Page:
Thursday 19 June 2014

The power of talking

This morning I was helping at a playgroup I used to take my boy to. It reminded me how valuable my mummy friends are as we talked honestly and openly about the difficulties we all face at times. They were the first non family I left my boy with when he was still a tiny baby. They were the ones I've talked to about our infertility issues and how sometimes I think I am slowly going mad. They reassure me I'm not alone and give me a hug and a cup of tea and I feel better. 

And yet I didn't talk to any of them about my miscarriage. I'm not sure if it was embarrassment or shame. After all, the medical professionals had made it clear that it was nothing, something so common it was undeserving of anything beyond cursory acknowledgement. When doctors and nurses and specialists tell you it's nothing why would you think any different ? It's being daft to make a big deal about something that happens to so many women isn't it ? To think you'd be entitled to any kind of support or counselling to get through something so minor. 

It happens to so many of us and yet the experience of miscarriage is marked by the silence required by not having a space in which to share it. That and the personal emotions linked to something so personal and yet so common.

We found out on a Sunday morning that I was pregnant - we had been trying for over a year so it was a pretty big deal and we agreed that as it was early December we'd see how it was going before deciding if we'd tell our families at Christmas or not. We were so delighted that we were already thinking about what to tell our 2 year old son and if he would understand what it meant.

A short while later I was at the doctor's surgery with my son for something else and I mentioned that I was pregnant and something wasn't right. The doctor dismissed me with a "let's wait and see what happens" and sent me on my way.  He didn't ask what was wrong. The following day I knew something was badly wrong and took a test and it said I was not pregnant. I was distraught and phoned Hubbie at work to tell him what had happened. I punished myself for not waiting for Hubbie to be at home with me when I took the test. Then I made call after call for help. I called the surgery to see if I could see someone. I couldn't. I called the hospital infertility unit to see if they would see me for an early scan and left message after message - most were unintelligible from the tears as I tried to explain what was happening to my much longed for pregnancy.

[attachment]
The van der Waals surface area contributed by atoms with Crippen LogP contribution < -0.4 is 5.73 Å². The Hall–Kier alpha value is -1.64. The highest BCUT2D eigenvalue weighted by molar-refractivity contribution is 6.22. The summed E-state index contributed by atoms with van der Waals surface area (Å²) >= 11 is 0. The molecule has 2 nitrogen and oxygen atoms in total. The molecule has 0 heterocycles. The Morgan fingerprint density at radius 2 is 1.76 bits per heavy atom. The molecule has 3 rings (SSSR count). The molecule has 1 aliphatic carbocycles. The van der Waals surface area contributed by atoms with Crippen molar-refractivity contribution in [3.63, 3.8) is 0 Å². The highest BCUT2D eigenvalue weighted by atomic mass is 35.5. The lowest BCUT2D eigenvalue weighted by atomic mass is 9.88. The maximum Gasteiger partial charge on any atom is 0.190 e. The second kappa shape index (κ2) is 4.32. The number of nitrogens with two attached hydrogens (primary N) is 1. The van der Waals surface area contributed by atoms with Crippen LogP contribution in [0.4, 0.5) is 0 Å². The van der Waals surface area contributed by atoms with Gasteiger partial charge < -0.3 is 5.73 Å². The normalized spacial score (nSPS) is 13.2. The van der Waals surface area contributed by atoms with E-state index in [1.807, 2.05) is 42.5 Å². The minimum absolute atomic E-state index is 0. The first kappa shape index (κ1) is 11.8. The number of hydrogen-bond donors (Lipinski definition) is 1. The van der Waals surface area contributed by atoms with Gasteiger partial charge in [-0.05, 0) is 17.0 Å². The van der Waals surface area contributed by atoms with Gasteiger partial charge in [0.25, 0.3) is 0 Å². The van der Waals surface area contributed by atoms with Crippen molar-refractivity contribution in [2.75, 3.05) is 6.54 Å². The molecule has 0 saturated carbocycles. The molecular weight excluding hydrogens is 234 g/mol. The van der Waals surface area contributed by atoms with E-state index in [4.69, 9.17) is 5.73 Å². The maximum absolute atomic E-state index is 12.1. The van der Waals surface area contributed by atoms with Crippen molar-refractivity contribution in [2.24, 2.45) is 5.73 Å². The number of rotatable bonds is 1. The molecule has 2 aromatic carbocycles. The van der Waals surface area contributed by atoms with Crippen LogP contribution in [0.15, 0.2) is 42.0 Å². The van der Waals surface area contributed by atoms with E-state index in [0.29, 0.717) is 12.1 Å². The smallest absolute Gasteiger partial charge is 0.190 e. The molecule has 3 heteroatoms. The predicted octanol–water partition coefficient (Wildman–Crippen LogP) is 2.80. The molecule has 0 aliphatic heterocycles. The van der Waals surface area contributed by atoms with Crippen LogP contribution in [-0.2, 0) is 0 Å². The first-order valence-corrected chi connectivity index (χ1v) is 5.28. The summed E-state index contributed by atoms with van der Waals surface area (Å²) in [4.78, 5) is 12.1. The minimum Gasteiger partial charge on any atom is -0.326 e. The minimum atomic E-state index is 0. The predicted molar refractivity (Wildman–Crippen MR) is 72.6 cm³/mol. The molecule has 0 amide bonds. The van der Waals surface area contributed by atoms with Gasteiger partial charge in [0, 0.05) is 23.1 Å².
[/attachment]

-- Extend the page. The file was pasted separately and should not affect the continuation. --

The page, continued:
Then I took my son to playgroup and talked to a complete stranger who told me she had miscarried a few times and she hoped it wasn't happening to me. I thanked her and called my neighbour to see if she could watch the boy while I went for a scan as a walk-in. She kindly agreed and didn't ask too many questions about why.

At the hospital I sat surrounded by pregnant women and waited. I felt increasingly scared and upset as I kept being asked what I was there for. Then I finally got called into a side room that was adjacent to the one where the scan was to take place. As I got undressed and waited to get called I heard one  woman after another expressing joy at the sight of her precious baby as I waited and prayed that  they would find something in my womb. The last time I'd been for a scan it was with Hubbie and it was to check how our son was doing. It was a joyful and exciting time. 

When I was finally called in the woman didn't look up, she just asked, "was it you who left all those messages in tears ?" I nodded that I had and apologised for being upset. She got on with the business of applying gel and had a prod around before doing the scan and telling me - very matter of fact, "nope, there's nothing there." Big fat tears rolled down my face against my will. I ached. I wanted to howl with the pain. She asked my age, I told her I was 42 and she said, " Oh well it happens at your age." We were done. I asked if there was anything I had to do and she said no and left me to get dressed.